Arbroath Instrumental Band faces the biggest fight for survival in its near 130-year history.
Once among Scotland’s leading brass bands, it is one of the oldest musical organisations in Angus still playing.
But having survived world wars, the Great Depression and changing fortunes across the decades, a ‘perfect storm’ of circumstance now threatens its existence.
Band president Ann Ness has a 50-year association with the band.
She started playing at the age of just six.
Now principal coronet, Ann has followed in the footsteps of her father, Vic Lewis, as the band’s leading figure.
A decade ago she was honoured with a lifetime medal by the Scottish Brass Band Association.
So the thought of seeing the Arbroath band slip into the history books is a devastating prospect.
Combination of factors
Dwindling numbers, the loss of key figures and the pandemic have left the band staring into the abyss.
“In all my years with the band this is the worst it has been,” said 57-year-old Ann.
“The band lost a huge asset and excellent musical director when Mike Robertson retired in 2019.
“Mike had been with the band for over 20 years and during that time he took on a lot of the responsibility for recruitment, development and band management.
“His loss has been a bitter blow to all within the organisation.”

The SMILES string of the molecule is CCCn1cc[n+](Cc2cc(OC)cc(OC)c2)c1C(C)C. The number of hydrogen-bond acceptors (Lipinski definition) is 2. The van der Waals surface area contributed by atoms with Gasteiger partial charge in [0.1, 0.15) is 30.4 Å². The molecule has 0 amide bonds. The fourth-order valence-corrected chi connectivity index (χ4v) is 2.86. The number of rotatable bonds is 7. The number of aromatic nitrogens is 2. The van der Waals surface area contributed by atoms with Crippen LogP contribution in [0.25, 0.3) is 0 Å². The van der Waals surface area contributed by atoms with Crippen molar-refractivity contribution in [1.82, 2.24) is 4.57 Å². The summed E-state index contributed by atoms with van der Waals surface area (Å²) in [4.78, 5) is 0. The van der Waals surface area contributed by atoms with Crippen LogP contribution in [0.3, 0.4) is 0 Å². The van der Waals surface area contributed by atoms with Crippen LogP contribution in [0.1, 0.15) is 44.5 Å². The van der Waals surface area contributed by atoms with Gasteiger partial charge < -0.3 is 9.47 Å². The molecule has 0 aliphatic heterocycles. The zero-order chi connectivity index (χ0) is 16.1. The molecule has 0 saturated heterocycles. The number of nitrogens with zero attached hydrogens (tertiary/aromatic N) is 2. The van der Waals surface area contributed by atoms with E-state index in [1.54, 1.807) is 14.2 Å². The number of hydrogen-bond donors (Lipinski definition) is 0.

“We lost several senior band members and have had to cut back on rehearsals due to lack of numbers.
“And Covid didn’t help at all.”
She said: “We don’t have the (music) teaching in the schools like we used to, but we also don’t have any adults coming to the band.
“A lot of folk have just found other interests.”
She said there are engagements in the band’s diary for later in the year and money in the bank.
But after a 2020 season wiped out by Covid, the lack of numbers means Arbroath will be absent when competitive events resume in the spring.
“For the first time ever, we’ll be a non-competing band,” said Ann.
A beginners group is an option if enough interested players come forward.
In the meantime, the group simply hopes to see more players at weekly Monday night practice in Carnoustie’s Panbride Church hall.
Anyone interested in joining should contact the group through its Facebook page or phone Ann on 07903 682397.
The band remains one of the longest running musical organisations in Angus.
It emerged from Arbroath’s horticultural show of 1893 when a brass band contest was added to the Gayfield Park programme.
From that foundation the band went from strength to strength.
Within 15 years, Arbroath had forged a reputation as one of the foremost instrumental bands in Scotland.
Halcyon days of the early 1920s saw Arbroath regularly among the top performers in the Scottish championship.
It remained a leading contender for decades. In 1971, a band quartet won the Scottish Championship and travelled to Oxford to compete in the British finals.
The late 1990s brought another of the lean periods the band has encountered during its history.
But the appointment of Michael Robertson as musical director began an upturn in fortune.
It led to a rise through the competitive ranks and promotion to the top tier after being crowned Scottish second section champions in 2009.
Youth players have been to the fore in recent years as Arbroath returned to the National Championships to compete against the top outfits from across the UK.